QLNB founding member Cheryl Brown was recently recognized for her work helping families in crisis. She was awarded the Daniel L. Hamoline Award for her contributions to greater understanding of mediation and domestic violence.
The presentation was covered by Sanda Davis for the Telegraph-Journal (online here). Ms. Davis talks a little about our Quality Storytents & Bookwagon programs, as well as the knitting therapy group, and the fact that "literacy and access to services have long been interconnected" in Cheryl's work:
"The potential for outreaching hard-to-reach rural communities, neighbourhoods that may not have access to mainstream information, is just outstanding to me."
Through her work, Brown has met dozens of families in Crescent Valley.
"I know from my experience with low-level adults, that it's not just about low literacy, it's about a general variety of skills that you may not feel comfortable with," Brown said.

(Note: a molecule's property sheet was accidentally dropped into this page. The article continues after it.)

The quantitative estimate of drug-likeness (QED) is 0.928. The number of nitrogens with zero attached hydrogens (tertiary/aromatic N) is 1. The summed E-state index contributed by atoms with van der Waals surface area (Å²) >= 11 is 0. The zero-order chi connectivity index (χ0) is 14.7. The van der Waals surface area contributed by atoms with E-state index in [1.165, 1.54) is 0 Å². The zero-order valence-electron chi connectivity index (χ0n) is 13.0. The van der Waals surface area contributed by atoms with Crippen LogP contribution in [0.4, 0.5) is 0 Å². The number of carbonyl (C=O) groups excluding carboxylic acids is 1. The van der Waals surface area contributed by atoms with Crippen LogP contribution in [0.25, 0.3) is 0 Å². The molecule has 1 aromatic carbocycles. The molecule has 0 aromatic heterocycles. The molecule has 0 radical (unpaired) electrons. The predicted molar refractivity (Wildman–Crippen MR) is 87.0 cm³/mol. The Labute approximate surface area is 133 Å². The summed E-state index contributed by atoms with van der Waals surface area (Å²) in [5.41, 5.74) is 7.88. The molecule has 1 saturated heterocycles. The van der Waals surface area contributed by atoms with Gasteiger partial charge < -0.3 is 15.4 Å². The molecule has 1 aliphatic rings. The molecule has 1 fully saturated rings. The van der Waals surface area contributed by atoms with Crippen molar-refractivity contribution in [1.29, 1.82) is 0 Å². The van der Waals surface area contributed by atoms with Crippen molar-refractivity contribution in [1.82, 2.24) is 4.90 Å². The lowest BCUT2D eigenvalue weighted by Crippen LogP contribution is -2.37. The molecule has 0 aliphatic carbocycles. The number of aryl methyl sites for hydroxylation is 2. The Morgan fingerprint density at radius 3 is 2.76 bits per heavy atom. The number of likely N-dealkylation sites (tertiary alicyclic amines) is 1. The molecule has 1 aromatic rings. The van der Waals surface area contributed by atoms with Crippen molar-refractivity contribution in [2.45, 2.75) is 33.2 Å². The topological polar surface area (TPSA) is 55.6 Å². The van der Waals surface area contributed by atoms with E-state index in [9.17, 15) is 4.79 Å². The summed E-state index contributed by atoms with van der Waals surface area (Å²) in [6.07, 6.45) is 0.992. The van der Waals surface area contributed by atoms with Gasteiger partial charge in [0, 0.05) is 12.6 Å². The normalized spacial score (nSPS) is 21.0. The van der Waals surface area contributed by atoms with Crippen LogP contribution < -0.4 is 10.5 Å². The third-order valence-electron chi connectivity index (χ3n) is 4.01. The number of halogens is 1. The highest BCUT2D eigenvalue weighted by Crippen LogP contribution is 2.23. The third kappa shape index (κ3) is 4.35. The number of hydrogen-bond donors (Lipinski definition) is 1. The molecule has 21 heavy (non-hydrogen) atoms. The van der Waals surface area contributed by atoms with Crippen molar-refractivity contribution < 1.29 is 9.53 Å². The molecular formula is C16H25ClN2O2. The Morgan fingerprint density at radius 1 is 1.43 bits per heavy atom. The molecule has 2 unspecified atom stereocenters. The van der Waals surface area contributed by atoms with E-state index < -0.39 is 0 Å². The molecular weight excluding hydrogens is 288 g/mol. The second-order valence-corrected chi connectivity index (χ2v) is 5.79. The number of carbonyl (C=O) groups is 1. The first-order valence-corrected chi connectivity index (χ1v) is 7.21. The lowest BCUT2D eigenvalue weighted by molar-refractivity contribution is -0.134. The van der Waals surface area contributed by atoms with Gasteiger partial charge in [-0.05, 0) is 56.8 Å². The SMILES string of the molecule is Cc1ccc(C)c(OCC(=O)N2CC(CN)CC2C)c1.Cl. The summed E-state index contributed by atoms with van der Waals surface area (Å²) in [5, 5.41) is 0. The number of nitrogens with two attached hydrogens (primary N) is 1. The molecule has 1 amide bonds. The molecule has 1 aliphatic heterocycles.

"As a counsellor, I know I can help someone feel comfortable by offering to do the paperwork with them upfront, instead of just giving them the paperwork."
It's all about going to where the help is needed, she said.
"We really are in the neighbourhood. You look out your window and they we are, on the grass. Or we're doing the book wagon and we're knocking on your door because you like to get books. Or we're in the community centre doing knitting.
"Right now, I'm talking with a family about whether they need mediation or someone to help them with a parenting plan for their children.
"It's just because I was sitting in somebody's living room in the neighbourhood."